However, to improve the blog post I would suggest including some points on the students/researchers/lecturers usage of open access and the advantages/disadvantages of this to them. Maybe you could mention the positives or negatives you have faced when looking for research to include within an important piece of work? Or a personal experience of open access with regards to movies?

    A really interesting and informative post – I look forward to you next!
    Alice

    Like

    1. Hi Alice,

      I’m glad you enjoyed the post. What I have found with open access to movies in my own experience is that it has opened my eyes to movies I may not have seen due to the opportunity cost of the cinema with other activities of similar pricing. By watching initial movies for free I get invested into a franchise and then more likely to want to go and see the next instalment in that series. An example of this would be marvel films in the build up to the Avengers and the development of the team meant I wanted to know what was next. However like I said in the post with possible smaller franchises this may not be beneficial as it could stunt the growth that they may otherwise have seen.

      In terms of your referral to the journal article and open access in that medium, there are similarities to it but it is a completely different industry. I feel like open access to journals in university work is vitally important because it could tilt someones view on a question they are researching and really change an outcome. Whereas with movies it is more a pleasure activity so the development of open access isn’t as vital as its not going to overly effect you if you see that film or not. What do you think about the links that may be between journals and the say music or movie industries? Do you feel like open access issues are the same across all these mediums?

      Joe

      Liked by 1 person

      1. Hi Joe,

        I agree with you in regards to movie industries and no real necessity to answer a question – I think they are particularly broad forms of communication and contextually both mediums have a different purpose completley. I feel as though movie industries and journals may treat the idea of open access in different ways – I understand you entirely when you state that movie industries with regards to open access isnt considered as ‘vital’ in comparison.

        Alice

        Like

  2. Hi Joe,

    I was drawn to reading your blog as I enjoyed your perspective of media piracy.

    The music industry is an industry which has had endless open access from listening to music, downloading to watching music videos online e.g. on YouTube. However, recent developments are beginning to restrict this access, for example, when Kayne West released his new album in February 2016, the only place where you could listen to this was on Tidal. Tidal is a paid subscription music service. It was a struggle for fans to listen to his album as they weren’t prepared to pay. Moreover, due to YouTube converters for downloading music, artists have begun sharing their music only on Spotify where it’s more difficult to illegally download. Do you think this is an efficient method to reduce piracy and do you think fans are accepting the changes to the way we access music?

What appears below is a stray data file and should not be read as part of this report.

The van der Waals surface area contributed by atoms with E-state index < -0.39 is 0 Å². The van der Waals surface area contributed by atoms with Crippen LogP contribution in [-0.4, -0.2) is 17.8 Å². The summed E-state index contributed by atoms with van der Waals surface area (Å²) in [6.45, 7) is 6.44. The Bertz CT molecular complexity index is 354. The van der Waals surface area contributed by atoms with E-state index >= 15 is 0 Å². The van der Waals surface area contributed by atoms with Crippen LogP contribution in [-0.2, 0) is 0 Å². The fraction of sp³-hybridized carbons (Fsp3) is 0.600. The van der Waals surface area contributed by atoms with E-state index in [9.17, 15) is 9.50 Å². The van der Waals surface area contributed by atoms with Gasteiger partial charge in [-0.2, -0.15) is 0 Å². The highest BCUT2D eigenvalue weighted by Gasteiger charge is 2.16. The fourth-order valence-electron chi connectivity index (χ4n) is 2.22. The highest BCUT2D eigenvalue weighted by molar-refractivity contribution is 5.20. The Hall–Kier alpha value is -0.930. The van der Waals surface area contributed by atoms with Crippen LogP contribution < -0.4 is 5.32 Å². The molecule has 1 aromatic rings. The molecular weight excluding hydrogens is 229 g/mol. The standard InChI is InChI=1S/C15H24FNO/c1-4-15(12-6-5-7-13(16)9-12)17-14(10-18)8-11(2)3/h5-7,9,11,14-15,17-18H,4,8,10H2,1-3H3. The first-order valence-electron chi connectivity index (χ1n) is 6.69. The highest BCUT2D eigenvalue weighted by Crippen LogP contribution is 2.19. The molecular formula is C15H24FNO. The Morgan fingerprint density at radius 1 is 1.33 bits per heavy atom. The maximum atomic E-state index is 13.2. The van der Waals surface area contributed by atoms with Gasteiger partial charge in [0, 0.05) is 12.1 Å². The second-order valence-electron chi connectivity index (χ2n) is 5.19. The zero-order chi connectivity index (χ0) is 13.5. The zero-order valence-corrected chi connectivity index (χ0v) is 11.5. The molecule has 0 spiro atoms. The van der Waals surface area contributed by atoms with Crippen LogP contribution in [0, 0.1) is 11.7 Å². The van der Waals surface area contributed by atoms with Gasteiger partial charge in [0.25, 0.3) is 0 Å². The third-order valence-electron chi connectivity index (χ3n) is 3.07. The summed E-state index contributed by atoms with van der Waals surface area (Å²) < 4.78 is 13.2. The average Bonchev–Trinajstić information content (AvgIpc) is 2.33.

Word count: 149

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    1. Hi Davina,

      I feel like the rise of streaming services has curved the piracy issue, especially in music. This is because you have quality music, unlimited to an extent, for a small price. This is compared to things like YouTube convert which are free but generally produces a lower quality of music. However, I think that if these sites and apps begin to increase their paywalls slowly then there could be a shift back towards piracy because there is going to be a breaking point at which consumers will feel like the price doesn’t match whats on offer then they will turn back towards piracy in my opinion.

      Joe

      Liked by 1 person

  3. Hi Joe, Thought provoking blog post, I really enjoyed reading it. Having read around the subject a little, I was interested by your point that film makers may want to consider offering their material for free, essentially making it open access. Whilst this would obviously be beneficial to consumers, I feel there are two important points to consider. Firstly, film making has a large opportunity cost – not only is it financially expensive, it also consumes a great deal of time. If film makers were producing material that they knew they would have to release for free, I have doubt whether or not they would bother producing it at all, especially considering the aforementioned costs that are involved in the process. Secondly, many young film makers do release their films for free whilst they try and build a reputation. This can be seen through the young film makers awards where, although the winners are awarded prize money, they do not sell their material for profit. I would be very interested to know if my comments have swayed your opinion at all!

    Like

  4. Hi Joe,

    I love the area you chose to discuss as I have inherited a movie fanatic gene from my dad! We would go to our favourite movie screenings the day they came out, and we use to go to Blockbusters to borrow movies.

    Netflix focuses on quantity of movies rather than quality, which attracts customers, and I agree with you that it opens your eyes to films you may not have been interested in before.

    I had no idea the losses made to online steaming was so severe; it seems the public are more technologically advanced then the people running the legislation in the government. I do feel that people are incentivised to stream illegally due to the price of the cinema, an adult ticket for an Odeon film is £13.95, maybe if it wasn’t so expensive cinemas would see a larger turn out – what do you think?

    Tiffany

    Like